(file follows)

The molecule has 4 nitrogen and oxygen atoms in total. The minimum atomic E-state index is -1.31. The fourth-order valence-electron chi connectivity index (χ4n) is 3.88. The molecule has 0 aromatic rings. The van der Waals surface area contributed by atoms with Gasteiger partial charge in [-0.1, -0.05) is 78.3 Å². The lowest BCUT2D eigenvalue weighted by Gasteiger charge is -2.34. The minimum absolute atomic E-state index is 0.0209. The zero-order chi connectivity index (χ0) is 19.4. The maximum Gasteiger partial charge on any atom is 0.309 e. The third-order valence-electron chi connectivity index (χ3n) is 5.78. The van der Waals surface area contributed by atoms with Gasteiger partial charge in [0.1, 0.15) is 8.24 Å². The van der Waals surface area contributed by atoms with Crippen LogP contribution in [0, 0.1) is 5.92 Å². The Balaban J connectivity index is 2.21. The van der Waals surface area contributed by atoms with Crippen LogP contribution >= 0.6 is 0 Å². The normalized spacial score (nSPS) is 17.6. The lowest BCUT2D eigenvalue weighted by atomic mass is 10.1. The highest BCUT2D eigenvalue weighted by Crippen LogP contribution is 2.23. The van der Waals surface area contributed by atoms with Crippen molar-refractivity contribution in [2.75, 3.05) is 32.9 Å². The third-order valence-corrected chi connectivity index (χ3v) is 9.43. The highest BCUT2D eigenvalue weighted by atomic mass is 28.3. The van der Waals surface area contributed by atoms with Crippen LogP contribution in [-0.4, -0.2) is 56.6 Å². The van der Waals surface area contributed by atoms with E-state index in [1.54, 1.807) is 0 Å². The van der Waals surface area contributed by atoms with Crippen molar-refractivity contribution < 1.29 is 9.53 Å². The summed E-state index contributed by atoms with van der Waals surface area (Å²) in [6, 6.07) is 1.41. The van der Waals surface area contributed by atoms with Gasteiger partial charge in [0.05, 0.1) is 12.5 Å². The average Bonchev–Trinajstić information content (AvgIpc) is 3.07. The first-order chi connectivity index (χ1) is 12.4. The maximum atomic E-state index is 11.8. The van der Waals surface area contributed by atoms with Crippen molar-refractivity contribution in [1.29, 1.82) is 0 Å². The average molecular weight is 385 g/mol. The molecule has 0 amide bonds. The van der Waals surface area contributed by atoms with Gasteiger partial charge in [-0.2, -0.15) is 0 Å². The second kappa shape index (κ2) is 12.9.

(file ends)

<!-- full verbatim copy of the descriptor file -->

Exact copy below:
The molecule has 4 nitrogen and oxygen atoms in total. The minimum atomic E-state index is -1.31. The fourth-order valence-electron chi connectivity index (χ4n) is 3.88. The molecule has 0 aromatic rings. The van der Waals surface area contributed by atoms with Gasteiger partial charge in [-0.1, -0.05) is 78.3 Å². The lowest BCUT2D eigenvalue weighted by Gasteiger charge is -2.34. The minimum absolute atomic E-state index is 0.0209. The zero-order chi connectivity index (χ0) is 19.4. The maximum Gasteiger partial charge on any atom is 0.309 e. The third-order valence-electron chi connectivity index (χ3n) is 5.78. The van der Waals surface area contributed by atoms with Gasteiger partial charge in [0.1, 0.15) is 8.24 Å². The van der Waals surface area contributed by atoms with Crippen LogP contribution in [0, 0.1) is 5.92 Å². The Balaban J connectivity index is 2.21. The van der Waals surface area contributed by atoms with Crippen LogP contribution >= 0.6 is 0 Å². The normalized spacial score (nSPS) is 17.6. The lowest BCUT2D eigenvalue weighted by atomic mass is 10.1. The highest BCUT2D eigenvalue weighted by Crippen LogP contribution is 2.23. The van der Waals surface area contributed by atoms with Crippen molar-refractivity contribution in [2.75, 3.05) is 32.9 Å². The third-order valence-corrected chi connectivity index (χ3v) is 9.43. The highest BCUT2D eigenvalue weighted by atomic mass is 28.3. The van der Waals surface area contributed by atoms with Crippen LogP contribution in [-0.4, -0.2) is 56.6 Å². The van der Waals surface area contributed by atoms with E-state index in [1.54, 1.807) is 0 Å². The van der Waals surface area contributed by atoms with Crippen molar-refractivity contribution < 1.29 is 9.53 Å². The summed E-state index contributed by atoms with van der Waals surface area (Å²) in [6, 6.07) is 1.41. The van der Waals surface area contributed by atoms with Gasteiger partial charge in [0.05, 0.1) is 12.5 Å². The average Bonchev–Trinajstić information content (AvgIpc) is 3.07. The first-order chi connectivity index (χ1) is 12.4. The maximum atomic E-state index is 11.8. The van der Waals surface area contributed by atoms with Crippen molar-refractivity contribution in [1.29, 1.82) is 0 Å². The average molecular weight is 385 g/mol. The molecule has 0 amide bonds. The van der Waals surface area contributed by atoms with Gasteiger partial charge in [-0.2, -0.15) is 0 Å². The second kappa shape index (κ2) is 12.9.